104 F3d 352 United States v. Sheffield

104 F.3d 352

UNITED STATES of America, Appellee,
Warren SHEFFIELD, also known as Warren Sheftall, also known
as Keith Taylor, Defendant-Appellant.

No. 96-1279.

United States Court of Appeals, Second Circuit.

Oct. 31, 1996.


Appearing for Appellant: Stuart J. Grossman, Forest Hills, New York.

Appearing for Appellee: Samuel Buell, Assistant United States Attorney, Eastern District of New York, Brooklyn, New York.

Before OAKES, VAN GRAAFEILAND and WINTER, Circuit Judges.


view counter

This cause came on to be heard on the transcript of record from the United States District Court for the Eastern District of New York and was submitted.


ON CONSIDERATION WHEREOF, IT IS HEREBY ORDERED, ADJUDGED AND DECREED that the judgment of the District Court is hereby affirmed.


Warren Sheffield appeals from his conviction and sentence following a conditional plea of guilty entered before Judge Glasser. In his plea, Sheffield reserved his right to appeal from the denial of a suppression motion. Sheffield was convicted of the sole count in the indictment brought against him: possession of a firearm as a previously convicted felon, in violation of 18 U.S.C. §§ 922(g) and 924(a)(2). He was sentenced to 46 months imprisonment, three years supervised release, and a $50 special assessment.


Sheffield raises two issues on appeal: (i) whether the district court erred in failing to suppress the gun found by police in Sheffield's waistband; and (ii) whether the district court erroneously calculated his base offense level under the U.S. Sentencing Guidelines. We find both arguments meritless.


New York Police Department Officer William Fisher testified that he and two fellow officers, while in plain clothes, observed Sheffield and two friends inside the lobby of a Queens building on the night of April 6, 1996. Fisher testified that as he and his partners entered the lobby, Sheffield reached out to open an inner door to the lobby to allow Fisher to enter. Fisher claims that he then saw a large bulge protruding from appellant's waistband. According to Fisher, he identified himself as a police officer, pointed to Sheffield's waistband and said, "I hope that's a beeper." Sheffield lifted his shirt and displayed a beeper, but, as he did so, Fisher saw the butt of a gun behind the beeper. Fisher then grabbed Sheffield while one of his partners recovered the gun.


Sheffield and Steven Brown, one of two friends who accompanied Sheffield that evening, both testified at the suppression hearing and gave an entirely different version of events. According to Sheffield and Brown, the police entered the building, searched around the lobby, and then searched each of the three men in succession, with Sheffield being the last one searched. Sheffield denied having a beeper or any conversation relating to a beeper.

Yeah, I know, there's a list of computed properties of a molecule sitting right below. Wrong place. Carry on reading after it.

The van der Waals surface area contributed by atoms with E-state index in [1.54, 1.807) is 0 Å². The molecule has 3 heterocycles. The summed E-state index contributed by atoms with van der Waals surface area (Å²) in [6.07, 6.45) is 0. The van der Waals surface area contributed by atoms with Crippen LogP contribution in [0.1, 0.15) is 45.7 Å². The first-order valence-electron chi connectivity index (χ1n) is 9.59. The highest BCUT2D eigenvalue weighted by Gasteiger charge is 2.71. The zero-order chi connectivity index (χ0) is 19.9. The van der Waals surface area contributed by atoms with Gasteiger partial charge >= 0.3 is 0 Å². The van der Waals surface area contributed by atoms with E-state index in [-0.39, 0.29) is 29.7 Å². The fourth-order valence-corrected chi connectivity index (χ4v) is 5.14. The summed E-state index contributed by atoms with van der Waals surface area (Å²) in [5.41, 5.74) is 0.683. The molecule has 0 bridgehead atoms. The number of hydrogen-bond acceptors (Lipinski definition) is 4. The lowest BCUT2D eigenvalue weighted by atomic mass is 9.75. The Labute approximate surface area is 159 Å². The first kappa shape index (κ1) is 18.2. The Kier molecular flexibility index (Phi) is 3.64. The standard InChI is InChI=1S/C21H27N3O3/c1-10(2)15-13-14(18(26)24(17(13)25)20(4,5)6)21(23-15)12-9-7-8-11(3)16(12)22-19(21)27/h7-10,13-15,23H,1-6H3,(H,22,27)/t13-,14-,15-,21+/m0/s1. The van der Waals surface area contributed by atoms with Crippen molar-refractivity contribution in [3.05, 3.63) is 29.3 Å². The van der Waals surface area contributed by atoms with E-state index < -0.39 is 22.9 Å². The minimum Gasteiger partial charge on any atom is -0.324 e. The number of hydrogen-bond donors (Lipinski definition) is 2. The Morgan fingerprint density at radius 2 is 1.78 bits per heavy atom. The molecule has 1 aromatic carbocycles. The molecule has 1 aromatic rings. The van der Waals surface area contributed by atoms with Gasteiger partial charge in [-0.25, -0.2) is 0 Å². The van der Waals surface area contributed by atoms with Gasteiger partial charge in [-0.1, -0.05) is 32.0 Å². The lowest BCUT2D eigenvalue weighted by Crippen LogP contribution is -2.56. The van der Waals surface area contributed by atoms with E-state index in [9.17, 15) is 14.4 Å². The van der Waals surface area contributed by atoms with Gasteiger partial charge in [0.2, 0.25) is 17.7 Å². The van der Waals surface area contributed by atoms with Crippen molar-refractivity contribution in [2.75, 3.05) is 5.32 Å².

We review the district court's factual findings under a clearly erroneous standard. United States v. Blue, 78 F.3d 56, 59 (2d Cir.1996). Credibility determinations will not be reversed unless the reviewing court reaches "a definite and firm conviction that a mistake has been committed." United States v. Villegas, 928 F.2d 512, 517 (2d Cir.) (citation and internal quotation marks omitted), cert. denied, 502 U.S. 843 (1991). Judge Glasser observed Officer Fisher testify and found his account more credible than Sheffield's and Brown's testimony. Judge Glasser noted, among other factors, that "[t]he defendant's credibility was not enhanced by his assertion that he did not know that the area in which he had lived virtually all his life was one plagued by crime or that there had been a number of arrests over the years in his neighborhood.... When pressed on the point he did acknowledge that the area was dangerous and that he told the police that is why he had the gun." The district court similarly found the testimony of Brown, a long-time friend of the appellant who also "feigned ignorance of drug arrests in the area," to be incredible.

view counter

This credibility determination is self-evidently not clearly erroneous. See also United States v. Reed, 88 F.3d 174, 180 (2d Cir.1996) (" '[w]here there are two permissible views of the evidence, the factfinder's choice between them cannot be clearly erroneous' ") (quoting Anderson v. Bessemer City, 470 U.S. 564, 574 (1985)).